c1000-1500 Crime and Punishment in Medieval England
c1000-1500 Crime and Punishment in Medieval England
Poaching was the hunting of animals on other people's land without paying 'hunting rights'. It increased dramatically after the Forest laws as peasants used what had previously been common land to catch animals for food. It was a social crime because the reduction in common land meant that people had to choose between breaking the law and going hungry.
After 1066, the importance of the king in making laws increased. William created new laws that made things criminal acts showing that a powerful King could lead to change. After Henry II became king in 1154, standard laws were written down which meant that there was a uniform legal system across the whole country,
Many new things were introduced in the Norman era: the Feudal system which made Lords responsible for law and order. The caused the murdrum to emerge which was the process of fining an area called a hundred if a Norman was murdered in the area and the culprit was not found. This was ensuring Norman control in England.
William the Conqueror used brutal methods eg. Harrowing of the North to deal with rebellions and uprisings, he would punish those who were directly involved to show his power. Harsher punishments including execution were used to boost the visible power and authority of the King since they were needed to control the whole population.
Law enforcement became more centralised with fewer decisions made locally.
About 30% of England became 'Royal Forest' which William I and the Norman nobility used for hunting.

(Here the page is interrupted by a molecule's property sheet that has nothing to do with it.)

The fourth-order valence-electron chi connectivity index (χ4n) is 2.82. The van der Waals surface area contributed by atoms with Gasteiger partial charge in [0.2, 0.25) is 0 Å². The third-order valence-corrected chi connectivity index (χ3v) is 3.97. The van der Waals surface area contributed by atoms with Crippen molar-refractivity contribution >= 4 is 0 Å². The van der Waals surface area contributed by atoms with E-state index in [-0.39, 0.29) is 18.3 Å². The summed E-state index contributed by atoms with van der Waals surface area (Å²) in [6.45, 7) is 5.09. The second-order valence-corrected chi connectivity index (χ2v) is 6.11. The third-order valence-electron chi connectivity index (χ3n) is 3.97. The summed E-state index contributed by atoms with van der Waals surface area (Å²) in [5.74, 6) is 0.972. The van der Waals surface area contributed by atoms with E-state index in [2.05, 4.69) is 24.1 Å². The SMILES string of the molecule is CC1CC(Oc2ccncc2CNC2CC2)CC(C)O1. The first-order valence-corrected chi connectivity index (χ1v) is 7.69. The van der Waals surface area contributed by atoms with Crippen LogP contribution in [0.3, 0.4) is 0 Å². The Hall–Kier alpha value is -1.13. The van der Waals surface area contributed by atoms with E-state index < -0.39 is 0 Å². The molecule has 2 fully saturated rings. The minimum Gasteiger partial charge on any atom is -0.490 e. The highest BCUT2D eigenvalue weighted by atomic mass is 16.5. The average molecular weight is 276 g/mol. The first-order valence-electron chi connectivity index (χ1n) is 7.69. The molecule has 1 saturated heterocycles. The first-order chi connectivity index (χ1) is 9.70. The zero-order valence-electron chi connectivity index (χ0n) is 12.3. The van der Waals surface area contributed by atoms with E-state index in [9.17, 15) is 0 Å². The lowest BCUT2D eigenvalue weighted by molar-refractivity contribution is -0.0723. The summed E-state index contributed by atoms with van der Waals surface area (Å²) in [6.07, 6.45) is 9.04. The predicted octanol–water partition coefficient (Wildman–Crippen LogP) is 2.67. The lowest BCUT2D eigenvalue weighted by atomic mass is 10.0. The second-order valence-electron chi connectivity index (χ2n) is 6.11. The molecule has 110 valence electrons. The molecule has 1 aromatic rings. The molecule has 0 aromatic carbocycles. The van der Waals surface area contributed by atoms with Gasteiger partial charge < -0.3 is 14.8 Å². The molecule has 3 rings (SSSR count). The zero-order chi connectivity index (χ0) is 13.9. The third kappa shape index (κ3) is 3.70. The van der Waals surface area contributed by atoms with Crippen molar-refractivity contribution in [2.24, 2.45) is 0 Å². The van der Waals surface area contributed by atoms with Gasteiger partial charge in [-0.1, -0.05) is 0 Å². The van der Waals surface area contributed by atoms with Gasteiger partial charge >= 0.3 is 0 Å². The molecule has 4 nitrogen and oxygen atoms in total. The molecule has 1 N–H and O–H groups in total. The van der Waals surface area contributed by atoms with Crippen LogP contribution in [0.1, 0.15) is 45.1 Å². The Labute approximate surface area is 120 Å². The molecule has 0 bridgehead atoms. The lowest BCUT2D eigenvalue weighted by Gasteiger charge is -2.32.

Village communities and farms were evicted from the land which caused resentment.
The Royal Forests were protected by new Forest Laws.
Only those people who paid for hunting rights were allowed to hunt in the Royal Forests
In the Royal Forests it became illegal to graze animals, kill wild animals or take wood without a licence.
The Forest Laws were seen as unfair by ordinary people so those who broke these laws were not seen as criminals by most people in society.
The punishments for breaking the forest laws were very harsh, the Norman's introduced things like castration, blinding and death by hanging for it.
This gave rise to outlaws and waived women.
Latin became the language for court records and Norman-french became the language for court proceedings.
Anglo-saxon tithings, hue and cry and the court system continues. It remained mostly the responsibility of the community.
The Normans introduced the Trial by Combat. They used 'foresters' to police the Royal Forests and to enforce Forest Laws. They dealt with suspects very harshly and were often feared and hated by the local communities.
Shire courts and sheriffs continued although the Normans called them countys.
Right of Sanctuary was introduced which gave criminals 40 days of sanctuary posts but because the people had to provide a guard and food, they were often let slip away.
Use of capital and corporal punishments rose dramatically as more offences became capital crimes.
Breaking Forest Laws was punished very harshly.